Tag Archives: philosophy

The very interesting Thom Tuck sings The Mountain Goats and I’m convinced.

On Friday this week, there is a show at the Vault Festival in London titled THOM TUCK SINGS THE MOUNTAIN GOATS.

The billing for the show reads:

“A barely known comedian (“increasingly melancholy” The Guardian) sings the songs of a band you probably don’t listen to. A phenomenally stupid idea. Total sellout Edinburgh Fringe 2017.”

Thom Tuck is a very interesting man so, obviously I had to ask him several questions. As is my wont, I tended to meander a bit. Well, OK, a lot.


JOHN: So why are you doing this show?

THOM: I fell into a hole by getting into The Mountain Goats – the best band you’ve never listened to. They are so good.

JOHN: Do they sing jolly, feel good songs?

THOM: They’ve got two styles of songs: sad and very sad. Well, three types: sad, weird and angry. New Chevrolet in Flames is about a couple who take a car for a test drive, park it behind a school and set it alight.

JOHN: So the attraction of The Mountain Goats is…?

THOM: John Darnielle is just a brilliant storyteller. The first few albums are just him with a guitar and a Panasonic boombox and they’re all first or second takes. Phenomenal stories. And then, when he decided to write about his own life it got even better. There was a concept album about loads of druggies living together in a house… then an album about his abusive stepfather.

They released a single last week. It is sort-of about a dragon.

The last record was about Goths getting old and it includes a song about The Sisters of Mercy and their lead singer – It’s called Andrew Eldritch is Moving Back to Leeds.

JOHN: And you yourself were born in…

THOM: Leeds.

JOHN: And you feel Yorkshire…

THOM: Yes. There’s a Bill Bryson quote: You never feel so much a part of your own culture as when you’re surrounded by people who aren’t.

JOHN: You were brought up in…

THOM: Egypt, Sri Lanka, Denmark, Malawi, Zimbabwe, the Philippines and Bangladesh.

JOHN: How did Denmark get in there?

THOM: My (English) dad worked for Danish firms – Krüger, an engineering firm, and DANIDA, the Danish international development agency.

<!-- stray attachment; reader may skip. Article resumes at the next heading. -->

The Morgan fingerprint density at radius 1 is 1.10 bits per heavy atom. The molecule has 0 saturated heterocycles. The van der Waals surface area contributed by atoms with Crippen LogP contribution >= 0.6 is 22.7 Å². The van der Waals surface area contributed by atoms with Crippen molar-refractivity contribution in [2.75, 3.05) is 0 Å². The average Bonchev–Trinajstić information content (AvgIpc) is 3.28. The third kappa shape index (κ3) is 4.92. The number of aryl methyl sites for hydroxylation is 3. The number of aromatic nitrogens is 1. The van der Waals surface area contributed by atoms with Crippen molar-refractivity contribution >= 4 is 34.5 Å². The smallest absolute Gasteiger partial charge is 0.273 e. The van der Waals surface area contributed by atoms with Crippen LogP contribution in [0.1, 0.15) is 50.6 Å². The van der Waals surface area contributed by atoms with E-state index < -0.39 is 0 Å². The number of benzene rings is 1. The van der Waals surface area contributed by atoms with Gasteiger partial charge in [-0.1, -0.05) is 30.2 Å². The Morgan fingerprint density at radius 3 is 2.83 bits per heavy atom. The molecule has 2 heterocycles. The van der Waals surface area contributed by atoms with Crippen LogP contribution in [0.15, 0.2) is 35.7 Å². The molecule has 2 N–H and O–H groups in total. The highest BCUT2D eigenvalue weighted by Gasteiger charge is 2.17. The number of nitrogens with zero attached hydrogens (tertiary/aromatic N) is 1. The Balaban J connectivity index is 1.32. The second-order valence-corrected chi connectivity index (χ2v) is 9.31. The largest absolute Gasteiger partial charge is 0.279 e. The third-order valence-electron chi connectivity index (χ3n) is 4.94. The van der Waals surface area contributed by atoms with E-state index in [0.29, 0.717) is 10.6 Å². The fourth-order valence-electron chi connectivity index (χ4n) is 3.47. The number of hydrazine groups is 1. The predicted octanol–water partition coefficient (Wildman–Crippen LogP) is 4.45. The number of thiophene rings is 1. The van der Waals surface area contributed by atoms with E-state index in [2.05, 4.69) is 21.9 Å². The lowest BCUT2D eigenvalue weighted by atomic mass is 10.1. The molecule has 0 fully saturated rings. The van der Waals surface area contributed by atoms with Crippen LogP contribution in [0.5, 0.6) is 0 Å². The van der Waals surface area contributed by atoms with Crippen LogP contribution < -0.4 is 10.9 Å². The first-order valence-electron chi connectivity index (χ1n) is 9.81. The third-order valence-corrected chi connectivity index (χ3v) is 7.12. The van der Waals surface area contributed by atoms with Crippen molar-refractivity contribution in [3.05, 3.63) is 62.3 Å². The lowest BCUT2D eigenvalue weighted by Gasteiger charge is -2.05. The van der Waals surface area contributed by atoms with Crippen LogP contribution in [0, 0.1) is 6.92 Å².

“Well, it had an effect. I don’t know about ‘screwed-up your brain’”

JOHN: Did being brought up in all those countries screw-up your brain about who you are and where you’re from?

THOM: Well, it had an effect. I don’t know about ‘screwed-up your brain’… That was just the way it was. I wasn’t anywhere longer than 18 months before Bangladesh. I was in Bangladesh for six years – aged 10-16.

JOHN: The formative years.

THOM: Yes. I made friends pretty quickly, because I had to. I’m quite good at that first bit,

JOHN: Do The Mountain Goats know you are doing this show?

THOM: Well, I did it before, at the Edinburgh Fringe in 2017, for Mark Watson’s Festival of Bad Ideas and John Darnielle knew about that one.

JOHN: Are you taking it back up to the Edinburgh Fringe this year?

THOM: Probably. I did it sort-of unofficially last year – about 17 shows. I just put on Instagram: I’M GOING TO DO IT NOW! and went to Bob’s Blundabus and started playing in the shed.

JOHN: And you have formed a band to do this show.

THOM: Yes. The Hospital Bombers – named after a line in the Mountain Goats’ song The Best Ever Death Metal Band Out of Denton:

The best ever death metal band out of Denton
Never settled on a name
But the top three contenders after weeks of debate
Were Satan’s Fingers and The Killers and The Hospital Bombers 

And all the band except one are obsessives about The Mountain Goats as well.

Thom and The Hospital Bombers’ possible set list for the show

JOHN: So this could be the start of a new career for you: singing.

THOM: Possibly.

JOHN: But you’re a serious actor, really.

THOM: Well, the last big job I did was in the play Brexit.

JOHN: And you did Death of a Salesman.

THOM: Yes, two years ago. That was a torrid time. The lead actor died in tech rehearsal (three days before the play was due to open). Tim Pigott-Smith. So the first three weeks were cancelled.

JOHN: Had you wanted to be an actor originally?

THOM: I think so. But I always got cast as the comedy part in plays at school.

JOHN: I always think you went to university at Oxbridge, but you didn’t.

THOM: No. I went to Edinburgh University.

JOHN: Why?

THOM: Because, when I was 17, I went to the Edinburgh Festival and thought: Oh! I’ll come to university here, please!

JOHN: You studied…

THOM: Philosophy. I’m very glad I did it: I think I’m a better thinker because of it.

JOHN: But that’s no help in comedy, is it?

“Philosophical about things over which you have no control”

THOM: Well, just in life. Being able to remain philosophical about things over which you have no control and seeing logical flaws in things and fallacies in arguments.